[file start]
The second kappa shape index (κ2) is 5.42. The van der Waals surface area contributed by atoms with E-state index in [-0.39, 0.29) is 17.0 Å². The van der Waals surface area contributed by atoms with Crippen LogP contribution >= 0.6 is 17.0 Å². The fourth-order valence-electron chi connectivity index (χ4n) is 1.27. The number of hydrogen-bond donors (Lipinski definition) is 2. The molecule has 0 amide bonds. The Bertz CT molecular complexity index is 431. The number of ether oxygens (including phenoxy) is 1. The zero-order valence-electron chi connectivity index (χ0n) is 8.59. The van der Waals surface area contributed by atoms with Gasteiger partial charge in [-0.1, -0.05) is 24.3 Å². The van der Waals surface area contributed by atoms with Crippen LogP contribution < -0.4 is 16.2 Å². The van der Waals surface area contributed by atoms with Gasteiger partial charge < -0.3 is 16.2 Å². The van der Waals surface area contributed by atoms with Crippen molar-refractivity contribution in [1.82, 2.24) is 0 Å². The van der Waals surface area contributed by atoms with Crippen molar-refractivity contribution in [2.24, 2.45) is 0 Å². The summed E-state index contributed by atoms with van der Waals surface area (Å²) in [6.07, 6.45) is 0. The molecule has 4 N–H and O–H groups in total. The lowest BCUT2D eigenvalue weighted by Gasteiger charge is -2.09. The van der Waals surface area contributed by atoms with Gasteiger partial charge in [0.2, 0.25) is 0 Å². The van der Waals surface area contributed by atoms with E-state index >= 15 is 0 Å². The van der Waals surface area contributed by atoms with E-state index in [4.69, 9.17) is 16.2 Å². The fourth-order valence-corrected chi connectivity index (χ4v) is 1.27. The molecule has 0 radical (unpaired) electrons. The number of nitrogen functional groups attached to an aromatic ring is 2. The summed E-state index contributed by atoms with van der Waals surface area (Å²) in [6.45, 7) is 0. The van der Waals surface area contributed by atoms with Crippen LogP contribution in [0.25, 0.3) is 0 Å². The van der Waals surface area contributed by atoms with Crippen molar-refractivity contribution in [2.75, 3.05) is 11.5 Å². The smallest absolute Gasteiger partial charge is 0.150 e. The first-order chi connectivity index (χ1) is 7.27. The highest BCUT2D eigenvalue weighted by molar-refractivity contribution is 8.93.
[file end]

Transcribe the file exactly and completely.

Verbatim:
The second kappa shape index (κ2) is 5.42. The van der Waals surface area contributed by atoms with E-state index in [-0.39, 0.29) is 17.0 Å². The van der Waals surface area contributed by atoms with Crippen LogP contribution >= 0.6 is 17.0 Å². The fourth-order valence-electron chi connectivity index (χ4n) is 1.27. The number of hydrogen-bond donors (Lipinski definition) is 2. The molecule has 0 amide bonds. The Bertz CT molecular complexity index is 431. The number of ether oxygens (including phenoxy) is 1. The zero-order valence-electron chi connectivity index (χ0n) is 8.59. The van der Waals surface area contributed by atoms with Gasteiger partial charge in [-0.1, -0.05) is 24.3 Å². The van der Waals surface area contributed by atoms with Crippen LogP contribution < -0.4 is 16.2 Å². The van der Waals surface area contributed by atoms with Gasteiger partial charge < -0.3 is 16.2 Å². The van der Waals surface area contributed by atoms with Crippen molar-refractivity contribution in [1.82, 2.24) is 0 Å². The van der Waals surface area contributed by atoms with Crippen molar-refractivity contribution in [2.24, 2.45) is 0 Å². The summed E-state index contributed by atoms with van der Waals surface area (Å²) in [6.07, 6.45) is 0. The molecule has 4 N–H and O–H groups in total. The lowest BCUT2D eigenvalue weighted by Gasteiger charge is -2.09. The van der Waals surface area contributed by atoms with Gasteiger partial charge in [0.2, 0.25) is 0 Å². The van der Waals surface area contributed by atoms with E-state index >= 15 is 0 Å². The van der Waals surface area contributed by atoms with E-state index in [4.69, 9.17) is 16.2 Å². The fourth-order valence-corrected chi connectivity index (χ4v) is 1.27. The molecule has 0 radical (unpaired) electrons. The number of nitrogen functional groups attached to an aromatic ring is 2. The summed E-state index contributed by atoms with van der Waals surface area (Å²) in [6.45, 7) is 0. The van der Waals surface area contributed by atoms with Crippen LogP contribution in [0.25, 0.3) is 0 Å². The van der Waals surface area contributed by atoms with Crippen molar-refractivity contribution in [2.75, 3.05) is 11.5 Å². The smallest absolute Gasteiger partial charge is 0.150 e. The first-order chi connectivity index (χ1) is 7.27. The highest BCUT2D eigenvalue weighted by molar-refractivity contribution is 8.93.